Gregory G. H. Rihn (milwaukeesfs) wrote,
Gregory G. H. Rihn


Christmas Eve afternoon, we went out to see the highly regarded movie, "Atonement." "Atonement" could hardly be more different than "Sweeney Todd," but it is a horror movie of sorts as well. In this case, the horror is that of having discovered that you have done someone a terrible, terrible wrong, and having no way to set it right.

The movie starts in 1935, at the kind of idyllic country house weekend that figures so prominently in P.G. Wodehouse and Agatha Christie. The story's protagonist is Briony Tallis (played at age 13 by Saoirse Ronan), a priggish but highly imaginative girl with a developed sense of drama. She is at that stage of development when sex seems like the most loathsome thing in the world, and primed to put the worst possible construction on the building passion between her worldly older sister, Cecelia (Keira Knightly) and the handsome gardner, Robbie Turner (James McAvoy). This situation is worsened by the fact that Briony is totally ignorant of sexual dynamics, as might be expected of a child of that age and time; her too-proper mother and father are no sort of confidants; and everyone else suffers from the stupid "British" reticence to explain anything and instead pretend that nothing happens. Further, Briony had had a child's crush on Robbie herself that was clumsily rebuffed. This builds up to Briony convincing herself that Robbie is a "sex fiend" and must be guilty of sexually assaulting Briony's slightly older cousin, Lola (Juno Temple), and giving evidence against him that sends him to prison.

The story then cuts to 1940. Robbie has been allowed to join the Army out of prison, and is cut off from his unit in France during the retreat to Dunkirk. Cecelia has gone into nursing and has cut herself off from her family. Briony, now 18 (played by Romola Garai), has realized the enormity of her behavior five years earlier, and has followed her sister into nursing practice as a way to support the war effort while trying to get in touch with her estranged sister and find a way to make amends.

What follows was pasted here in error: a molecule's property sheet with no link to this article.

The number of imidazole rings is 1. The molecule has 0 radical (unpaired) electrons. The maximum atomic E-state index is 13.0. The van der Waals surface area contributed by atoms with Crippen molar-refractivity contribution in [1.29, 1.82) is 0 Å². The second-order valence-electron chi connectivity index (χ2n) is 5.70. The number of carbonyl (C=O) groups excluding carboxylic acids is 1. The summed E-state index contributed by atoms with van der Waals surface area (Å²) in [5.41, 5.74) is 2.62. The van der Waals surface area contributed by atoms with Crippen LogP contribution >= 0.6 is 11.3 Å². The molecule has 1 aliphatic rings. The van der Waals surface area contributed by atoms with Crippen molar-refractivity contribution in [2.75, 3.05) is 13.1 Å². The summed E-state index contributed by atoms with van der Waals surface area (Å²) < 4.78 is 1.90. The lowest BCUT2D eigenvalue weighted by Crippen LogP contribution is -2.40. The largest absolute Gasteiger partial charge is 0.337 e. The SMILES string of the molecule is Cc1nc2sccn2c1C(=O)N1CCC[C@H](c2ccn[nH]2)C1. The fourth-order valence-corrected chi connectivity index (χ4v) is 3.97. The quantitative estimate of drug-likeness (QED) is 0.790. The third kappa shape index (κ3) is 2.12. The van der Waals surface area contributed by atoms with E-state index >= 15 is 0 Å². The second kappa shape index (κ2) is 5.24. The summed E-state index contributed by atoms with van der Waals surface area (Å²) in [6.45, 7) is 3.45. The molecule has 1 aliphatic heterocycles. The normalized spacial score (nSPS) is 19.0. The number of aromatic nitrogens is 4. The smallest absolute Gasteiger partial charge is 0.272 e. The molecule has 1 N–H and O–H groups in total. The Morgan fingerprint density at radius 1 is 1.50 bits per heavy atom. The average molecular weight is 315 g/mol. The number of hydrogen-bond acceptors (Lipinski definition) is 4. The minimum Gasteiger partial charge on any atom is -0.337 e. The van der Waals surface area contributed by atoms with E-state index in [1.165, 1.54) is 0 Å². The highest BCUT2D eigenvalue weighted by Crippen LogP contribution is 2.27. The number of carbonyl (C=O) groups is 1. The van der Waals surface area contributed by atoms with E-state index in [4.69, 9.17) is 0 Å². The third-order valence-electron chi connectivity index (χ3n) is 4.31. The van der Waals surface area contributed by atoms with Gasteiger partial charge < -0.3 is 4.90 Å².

I won't give away how the plot works out, but any way it goes, it is a sad story.

The story is beautifully photographed, especially in and around the country manor. it is more graphic when dealing with scenes of suffering in the nursing hospitals, and gets positively Heronimus-Bosch-like in the scenes dealing with the Dunkirk evacuation. I found this part quite remarkable: one usually sees the Dunkirk beaches portrayed from a distance, the resolute British soldiers stoically queueing up to be taken off by the heroic sailors. This was a quite different and probably more real depiction. Some are shown standing guard or grimly digging in for defense; others are kicking a ball around; some having a hymn sing; some have gotten into the local tavern and are drinking themselves stupid; and some have started up a carnival to ride the merry-go-round and the Ferris wheel.

"Atonement" has won several awards and nominated for many more, including seven Golden Globes, often touted as an Oscar predictor. The director (Joe Wright) and most of the principals, including, deservedly, Ronan, have been mentioned, but I think the cinematographer and art director should be strong contenders when the Academy Awards come around as well.

Highly reccommended for adults.
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